The Washington Capitals are there again. Since the New Year, they’ve gone 14-3, moved to the top of the ultra-competitive Metropolitan Division and are sitting with the best record in the NHL at 34-11-6. Given the Capitals’ history, should the fan base be excited or filled with dread? Washington has been the case study of a great regular season team since 2009, with all the compliments and digs that the phrase entails.
They’ve cleared the 100-point barrier in the regular season five times and are poised to make it six this year. They’ve won the President’s Trophy, given to the top regular season team, twice. This is after a franchise history where, from their founding in 1975 up through 2008, the Caps only accrued 100 points in a regular season four times.
But that has not translated into playoff success—or even playoff mediocrity. The postseason has been an absolute disaster. It’s not enough to say Washington hasn’t won the Stanley Cup—they haven’t made the Finals in this 2009-17 period, nor have they even gotten past the second round. This is mostly in line with franchise history, though even the pre-2009 Capitals found their way to the Finals in 1998 and a conference final in 1990.
Last year might have been the cruelest cut. Washington was easily the best team in hockey. But with the postseason having been shifted back to a divisional-based format in 2014, the Capitals were forced to deal with the Pittsburgh Penguins in the second round and dropped the series in six games.
To add insult to injury…well, it was the Penguins. It marked the eighth time in nine tries that Pittsburgh has ousted Washington from the playoffs and the second in this recent run of good Capitals’ teams. What’s more, the Penguins lucked into it. The difference in that series was the emergence of goaltender Matt Murray as a bona fide star. He saved the Pens from the mediocrity that was Marc-Andre Fleury. And Murray only got the chance, because Fleury was injured. Without that injury, I believe the Capitals beat the Penguins and I further believe that was the series that decided the 2016 Stanley Cup.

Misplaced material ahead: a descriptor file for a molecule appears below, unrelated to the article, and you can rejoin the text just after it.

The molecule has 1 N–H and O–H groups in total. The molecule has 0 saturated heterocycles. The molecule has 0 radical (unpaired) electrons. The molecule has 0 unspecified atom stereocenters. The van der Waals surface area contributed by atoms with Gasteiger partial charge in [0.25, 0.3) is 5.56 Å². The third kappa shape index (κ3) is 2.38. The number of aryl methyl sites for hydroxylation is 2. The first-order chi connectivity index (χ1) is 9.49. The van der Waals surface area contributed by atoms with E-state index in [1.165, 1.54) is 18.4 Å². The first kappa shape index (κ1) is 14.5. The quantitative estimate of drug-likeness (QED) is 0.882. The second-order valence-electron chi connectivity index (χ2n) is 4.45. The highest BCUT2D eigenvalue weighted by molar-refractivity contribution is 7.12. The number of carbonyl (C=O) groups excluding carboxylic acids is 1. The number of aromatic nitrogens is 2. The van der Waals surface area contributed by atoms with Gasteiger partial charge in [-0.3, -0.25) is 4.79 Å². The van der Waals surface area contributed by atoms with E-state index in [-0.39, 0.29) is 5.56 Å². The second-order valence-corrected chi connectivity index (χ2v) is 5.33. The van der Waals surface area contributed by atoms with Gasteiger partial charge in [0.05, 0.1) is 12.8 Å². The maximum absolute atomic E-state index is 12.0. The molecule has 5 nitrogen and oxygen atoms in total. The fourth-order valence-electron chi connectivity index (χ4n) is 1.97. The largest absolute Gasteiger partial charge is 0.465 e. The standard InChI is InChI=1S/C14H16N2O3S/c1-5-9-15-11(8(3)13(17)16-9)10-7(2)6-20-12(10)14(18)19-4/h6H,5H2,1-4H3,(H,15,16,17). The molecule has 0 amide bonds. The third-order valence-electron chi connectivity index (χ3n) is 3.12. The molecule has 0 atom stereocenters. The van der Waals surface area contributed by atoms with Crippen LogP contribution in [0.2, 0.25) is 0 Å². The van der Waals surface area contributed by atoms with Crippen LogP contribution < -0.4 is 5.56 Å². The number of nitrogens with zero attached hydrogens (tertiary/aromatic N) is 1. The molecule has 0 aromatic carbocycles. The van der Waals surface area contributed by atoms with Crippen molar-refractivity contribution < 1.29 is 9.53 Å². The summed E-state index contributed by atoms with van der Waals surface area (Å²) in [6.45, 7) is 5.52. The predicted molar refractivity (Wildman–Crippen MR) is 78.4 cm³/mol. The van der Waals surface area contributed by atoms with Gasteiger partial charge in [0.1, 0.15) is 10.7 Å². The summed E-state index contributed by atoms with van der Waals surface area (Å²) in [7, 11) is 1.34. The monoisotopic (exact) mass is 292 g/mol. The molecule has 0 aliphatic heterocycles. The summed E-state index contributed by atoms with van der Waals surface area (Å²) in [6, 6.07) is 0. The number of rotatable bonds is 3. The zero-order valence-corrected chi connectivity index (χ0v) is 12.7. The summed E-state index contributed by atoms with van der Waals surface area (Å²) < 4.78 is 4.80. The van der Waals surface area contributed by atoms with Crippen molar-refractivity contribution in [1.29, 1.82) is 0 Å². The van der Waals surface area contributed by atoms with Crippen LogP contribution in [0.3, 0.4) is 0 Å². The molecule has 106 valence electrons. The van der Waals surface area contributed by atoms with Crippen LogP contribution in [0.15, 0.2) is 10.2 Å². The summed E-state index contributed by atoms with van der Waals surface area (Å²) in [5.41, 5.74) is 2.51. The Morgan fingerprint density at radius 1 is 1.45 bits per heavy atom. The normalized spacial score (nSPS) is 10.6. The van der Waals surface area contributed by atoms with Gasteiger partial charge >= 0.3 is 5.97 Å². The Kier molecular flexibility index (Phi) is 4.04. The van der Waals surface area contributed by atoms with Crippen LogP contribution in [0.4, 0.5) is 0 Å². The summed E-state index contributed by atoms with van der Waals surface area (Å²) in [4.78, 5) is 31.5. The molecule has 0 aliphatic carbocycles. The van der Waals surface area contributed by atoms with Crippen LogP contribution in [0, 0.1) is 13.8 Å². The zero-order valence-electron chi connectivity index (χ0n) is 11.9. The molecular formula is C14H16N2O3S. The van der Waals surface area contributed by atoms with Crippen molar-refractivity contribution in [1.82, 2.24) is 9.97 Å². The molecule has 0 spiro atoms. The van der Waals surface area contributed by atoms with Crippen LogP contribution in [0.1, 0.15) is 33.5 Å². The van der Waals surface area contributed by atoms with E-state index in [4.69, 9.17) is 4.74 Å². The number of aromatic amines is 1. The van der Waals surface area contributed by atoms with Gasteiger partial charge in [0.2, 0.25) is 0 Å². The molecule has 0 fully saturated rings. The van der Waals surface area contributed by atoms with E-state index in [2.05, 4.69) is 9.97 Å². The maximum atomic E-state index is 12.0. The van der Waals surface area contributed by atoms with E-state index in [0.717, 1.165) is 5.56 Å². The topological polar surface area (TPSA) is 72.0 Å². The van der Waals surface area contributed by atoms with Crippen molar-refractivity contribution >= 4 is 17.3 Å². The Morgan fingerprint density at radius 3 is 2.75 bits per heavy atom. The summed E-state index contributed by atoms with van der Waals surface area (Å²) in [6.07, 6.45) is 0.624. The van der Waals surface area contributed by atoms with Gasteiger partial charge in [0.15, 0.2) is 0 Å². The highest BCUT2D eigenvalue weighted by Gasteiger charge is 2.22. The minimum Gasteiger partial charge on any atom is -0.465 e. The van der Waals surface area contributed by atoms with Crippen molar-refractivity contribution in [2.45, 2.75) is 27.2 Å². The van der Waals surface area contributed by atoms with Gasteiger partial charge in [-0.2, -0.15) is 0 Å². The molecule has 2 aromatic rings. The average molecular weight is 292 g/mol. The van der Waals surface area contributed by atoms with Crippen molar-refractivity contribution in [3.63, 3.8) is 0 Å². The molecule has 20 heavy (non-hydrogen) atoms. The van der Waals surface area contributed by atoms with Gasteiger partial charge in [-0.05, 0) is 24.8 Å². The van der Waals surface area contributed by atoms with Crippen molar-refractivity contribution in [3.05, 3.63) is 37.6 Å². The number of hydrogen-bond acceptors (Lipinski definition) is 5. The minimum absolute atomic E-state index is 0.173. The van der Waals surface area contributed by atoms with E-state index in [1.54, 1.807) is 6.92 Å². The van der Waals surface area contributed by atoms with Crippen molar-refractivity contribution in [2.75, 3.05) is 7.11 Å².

There are some sports where having the dominant regular season just isn’t helpful. This isn’t the NBA, where the best team usually wins, or at least makes the Finals. The NHL is “Spring Madness”, a two-month long version of the chaos that the NCAA’s March Madness packs into three weeks. Being the top dog is a dangerous place.
That’s why, when the Capitals got off to a somewhat middling start this season, I saw them as being right where they needed to be. Braden Holtby, their outstanding goaltender, was still playing well, but the media attention was focused on Columbus and Pittsburgh in the divisional race. That’s why, if Washington fans feel a little leery of this current winning stretch, I don’t blame them.
I’m not a Capitals fan—my loyalties lie with the Boston Bruins. But I am strongly sympathetic to the plight of the Washington faithful. I lived in that area for four years and believe the Caps fan base is one of the more underrated in all of sports. As a Redskins fan, I share NFL territory with them and hope they can experience the fun of hoisting the Cup.
There’s a lot of precedent for a team with a long history of playoff frustration winning it when it’s something less than their best year. The Penguins of last year are a perfect example. Another one is the Detroit Red Wings of 1997-98, who won it out of the 3-seed after being eliminated as the league’s best from 1994-96.
Washington can comfortably slide back into third place and fit that criteria perfectly. And in an age where the city of Cleveland has won a championship and the Chicago Cubs have won a World Series, can the Capitals make it three? I’m not ready to bet against them.